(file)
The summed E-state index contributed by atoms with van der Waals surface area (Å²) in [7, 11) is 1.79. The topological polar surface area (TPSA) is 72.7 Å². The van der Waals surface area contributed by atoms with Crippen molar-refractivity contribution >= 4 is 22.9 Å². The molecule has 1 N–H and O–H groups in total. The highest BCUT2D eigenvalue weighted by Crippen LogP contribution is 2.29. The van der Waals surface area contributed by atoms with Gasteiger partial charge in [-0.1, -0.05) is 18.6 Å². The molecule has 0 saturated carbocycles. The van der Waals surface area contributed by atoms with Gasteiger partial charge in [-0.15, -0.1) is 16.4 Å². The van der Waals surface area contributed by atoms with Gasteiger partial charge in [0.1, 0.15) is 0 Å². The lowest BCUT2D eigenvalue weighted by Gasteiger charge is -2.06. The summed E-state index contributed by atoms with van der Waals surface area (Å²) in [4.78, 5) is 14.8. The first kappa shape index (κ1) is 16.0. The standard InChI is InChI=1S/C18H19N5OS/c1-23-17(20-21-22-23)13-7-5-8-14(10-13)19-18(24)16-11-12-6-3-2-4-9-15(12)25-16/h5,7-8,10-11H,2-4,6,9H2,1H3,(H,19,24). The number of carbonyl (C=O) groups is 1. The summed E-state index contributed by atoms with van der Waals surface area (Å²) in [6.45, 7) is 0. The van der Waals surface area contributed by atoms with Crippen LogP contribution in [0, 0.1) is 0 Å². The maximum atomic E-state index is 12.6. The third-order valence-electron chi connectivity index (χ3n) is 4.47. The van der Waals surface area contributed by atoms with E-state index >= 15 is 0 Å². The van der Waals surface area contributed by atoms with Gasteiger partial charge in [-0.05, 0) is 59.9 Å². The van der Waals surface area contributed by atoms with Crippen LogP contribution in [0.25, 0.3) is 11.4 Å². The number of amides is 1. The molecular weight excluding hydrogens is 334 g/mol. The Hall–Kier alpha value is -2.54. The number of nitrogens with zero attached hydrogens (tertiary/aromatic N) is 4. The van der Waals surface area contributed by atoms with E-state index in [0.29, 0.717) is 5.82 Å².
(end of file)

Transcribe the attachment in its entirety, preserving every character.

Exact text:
The summed E-state index contributed by atoms with van der Waals surface area (Å²) in [7, 11) is 1.79. The topological polar surface area (TPSA) is 72.7 Å². The van der Waals surface area contributed by atoms with Crippen molar-refractivity contribution >= 4 is 22.9 Å². The molecule has 1 N–H and O–H groups in total. The highest BCUT2D eigenvalue weighted by Crippen LogP contribution is 2.29. The van der Waals surface area contributed by atoms with Gasteiger partial charge in [-0.1, -0.05) is 18.6 Å². The molecule has 0 saturated carbocycles. The van der Waals surface area contributed by atoms with Gasteiger partial charge in [-0.15, -0.1) is 16.4 Å². The van der Waals surface area contributed by atoms with Gasteiger partial charge in [0.1, 0.15) is 0 Å². The lowest BCUT2D eigenvalue weighted by Gasteiger charge is -2.06. The summed E-state index contributed by atoms with van der Waals surface area (Å²) in [4.78, 5) is 14.8. The first kappa shape index (κ1) is 16.0. The standard InChI is InChI=1S/C18H19N5OS/c1-23-17(20-21-22-23)13-7-5-8-14(10-13)19-18(24)16-11-12-6-3-2-4-9-15(12)25-16/h5,7-8,10-11H,2-4,6,9H2,1H3,(H,19,24). The number of carbonyl (C=O) groups is 1. The summed E-state index contributed by atoms with van der Waals surface area (Å²) in [6.45, 7) is 0. The van der Waals surface area contributed by atoms with Crippen LogP contribution in [0, 0.1) is 0 Å². The maximum atomic E-state index is 12.6. The third-order valence-electron chi connectivity index (χ3n) is 4.47. The van der Waals surface area contributed by atoms with E-state index >= 15 is 0 Å². The van der Waals surface area contributed by atoms with Gasteiger partial charge in [-0.05, 0) is 59.9 Å². The van der Waals surface area contributed by atoms with Crippen LogP contribution in [0.25, 0.3) is 11.4 Å². The number of amides is 1. The molecular weight excluding hydrogens is 334 g/mol. The Hall–Kier alpha value is -2.54. The number of nitrogens with zero attached hydrogens (tertiary/aromatic N) is 4. The van der Waals surface area contributed by atoms with E-state index in [0.29, 0.717) is 5.82 Å².